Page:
Campaigners hit the road with campaign books

Photo by Gage Skidmore

by Ben Resnik

The 2012 campaign has been hamstrung, and we know who did it. The culprit follows every candidate wherever he or she goes, is generally 250 to 350 pages long, and is available in both paperback and hardcover. It is an old tactic but one that has taken on a special prominence in this season’s confused and jagged path to Election Day: the campaign book.

These books are available at your local bookstore — and a substantial amount of the money handed over for these books goes right to their authors. As a result, there is a perverse incentive for even the least qualified to seek office. Although the candidate’s chances of being elected are virtually nil, a run for office accompanied by a book tour can be a very lucrative pursuit.

There is no better example this year than Herman Cain. The former Godfather’s Pizza CEO rose to prominence with his calls for a national flat tax, which he dubbed the 9-9-9 Plan. As Cain’s campaign gained credibility, he began to tour the country with gusto. Of course, not every stop was political — Cain’s campaign tour just happened to parallel the publicity tour for his autobiography, “This Is Herman Cain!” Voters curious about the man and his fiery rhetoric bought books and showed up at signings to hear more. As Cain’s support increased, so did his profit margin.

And some of Cain’s methods for converting voter interest into no-strings-attached money were even more direct. As several news outlets have noted, Cain’s PAC used voter donations to buy copies of his book in bulk, which transferred the money from the campaign chest to the candidate’s pocket. No news was bad news for Herman Cain. Even allegations of sexual harassment served to pique interest in the man, increasing book sales and inspiring sympathetic donations to his campaign. Now, although Cain’s campaign is suspended, the money raised stays in the campaign’s coffers. It can be donated to charity, or returned to the donors, or even used to buy copies of “This Is Herman Cain!”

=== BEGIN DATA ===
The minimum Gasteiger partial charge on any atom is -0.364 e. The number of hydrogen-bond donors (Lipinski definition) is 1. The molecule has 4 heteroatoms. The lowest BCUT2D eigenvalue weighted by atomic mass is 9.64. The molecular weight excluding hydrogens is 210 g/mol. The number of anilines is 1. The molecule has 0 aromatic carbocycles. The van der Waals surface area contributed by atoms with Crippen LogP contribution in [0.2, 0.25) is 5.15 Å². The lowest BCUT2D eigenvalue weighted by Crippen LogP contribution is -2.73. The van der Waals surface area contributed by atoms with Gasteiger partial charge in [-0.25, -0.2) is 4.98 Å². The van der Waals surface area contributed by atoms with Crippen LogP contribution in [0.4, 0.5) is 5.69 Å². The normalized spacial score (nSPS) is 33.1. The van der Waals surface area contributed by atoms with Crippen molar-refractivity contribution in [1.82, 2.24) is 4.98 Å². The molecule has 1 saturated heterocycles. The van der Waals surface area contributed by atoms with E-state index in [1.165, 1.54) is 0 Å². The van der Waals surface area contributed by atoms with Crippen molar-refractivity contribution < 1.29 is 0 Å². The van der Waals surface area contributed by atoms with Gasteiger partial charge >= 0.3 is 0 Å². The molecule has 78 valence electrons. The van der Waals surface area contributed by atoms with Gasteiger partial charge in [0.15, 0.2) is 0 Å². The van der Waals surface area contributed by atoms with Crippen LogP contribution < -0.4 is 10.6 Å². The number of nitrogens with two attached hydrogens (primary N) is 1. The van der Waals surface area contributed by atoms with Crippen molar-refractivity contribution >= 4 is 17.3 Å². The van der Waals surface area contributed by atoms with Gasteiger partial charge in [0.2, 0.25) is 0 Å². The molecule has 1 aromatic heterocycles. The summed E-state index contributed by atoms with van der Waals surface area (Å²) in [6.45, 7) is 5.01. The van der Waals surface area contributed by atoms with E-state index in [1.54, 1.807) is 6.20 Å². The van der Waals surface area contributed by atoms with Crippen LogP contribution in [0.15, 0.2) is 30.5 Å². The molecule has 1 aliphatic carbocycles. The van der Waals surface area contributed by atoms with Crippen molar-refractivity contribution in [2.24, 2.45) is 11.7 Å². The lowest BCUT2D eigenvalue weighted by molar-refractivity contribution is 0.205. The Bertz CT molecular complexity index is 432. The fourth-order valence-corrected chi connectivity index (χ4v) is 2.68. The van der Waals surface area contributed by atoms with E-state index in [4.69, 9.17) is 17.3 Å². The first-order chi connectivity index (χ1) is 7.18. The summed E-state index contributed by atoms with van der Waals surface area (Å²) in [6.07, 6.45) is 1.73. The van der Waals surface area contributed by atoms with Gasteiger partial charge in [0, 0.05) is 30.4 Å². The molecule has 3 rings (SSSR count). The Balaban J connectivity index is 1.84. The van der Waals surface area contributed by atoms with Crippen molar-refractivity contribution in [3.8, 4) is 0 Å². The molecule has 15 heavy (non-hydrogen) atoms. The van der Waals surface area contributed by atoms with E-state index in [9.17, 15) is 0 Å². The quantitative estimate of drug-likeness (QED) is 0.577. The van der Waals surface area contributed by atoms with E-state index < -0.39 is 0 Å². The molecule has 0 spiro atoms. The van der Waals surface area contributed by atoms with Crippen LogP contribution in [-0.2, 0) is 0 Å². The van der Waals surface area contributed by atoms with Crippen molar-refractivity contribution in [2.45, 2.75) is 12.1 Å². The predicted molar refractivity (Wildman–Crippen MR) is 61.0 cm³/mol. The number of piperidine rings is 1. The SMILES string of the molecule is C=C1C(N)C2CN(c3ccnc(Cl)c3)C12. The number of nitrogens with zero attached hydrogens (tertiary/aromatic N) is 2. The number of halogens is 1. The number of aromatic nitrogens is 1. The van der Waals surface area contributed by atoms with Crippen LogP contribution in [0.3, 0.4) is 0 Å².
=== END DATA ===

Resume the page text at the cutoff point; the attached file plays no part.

This example is extreme but not necessarily unique. Every single member of the current Republican field has a book available for purchase. Each of these books has been publicized with a book tour by the candidate, with signing stops interspersed between rallies and speeches. This means that regardless of a candidate’s standing in the polls, each candidate has directly profited from his or her run for the White House. Money from book sales can be funneled into the candidate’s campaign and vice versa.

Of course, just because the candidates have the ability to transfer these funds doesn’t mean they will, nor does it mean that those running for office are doing so purely out of an interest in profit. But the fact that the situation exists points to a monetization of the political process that is quite troubling.

Without mentioning potential consequences for voters, this marriage of political and monetary fortune has ravaged the Republican field. Surprise stars of 2008 such as Sarah Palin and Mike Huckabee have stayed out of the current race, opting instead for the financial rewards of six-figure speaking tours and high-profile punditry. There is no reason to believe this affliction won’t extend to the Democrats in 2016.

Money and politics have been bedfellows since this nation’s inception. But never before has it been so direct. In modern politics, the loudest and most ideological candidates get more than voters — they get dollars. The most successful candidates are the ones whose ideas can be packaged and sold. Voter mobilization means profit and vice versa, to the point where one does not exist without the other. So when the dust settles after Nov. 6, don’t check with the pundits for the next batch of candidates — check the best-seller list.

 

Photo by Gage Skidmore

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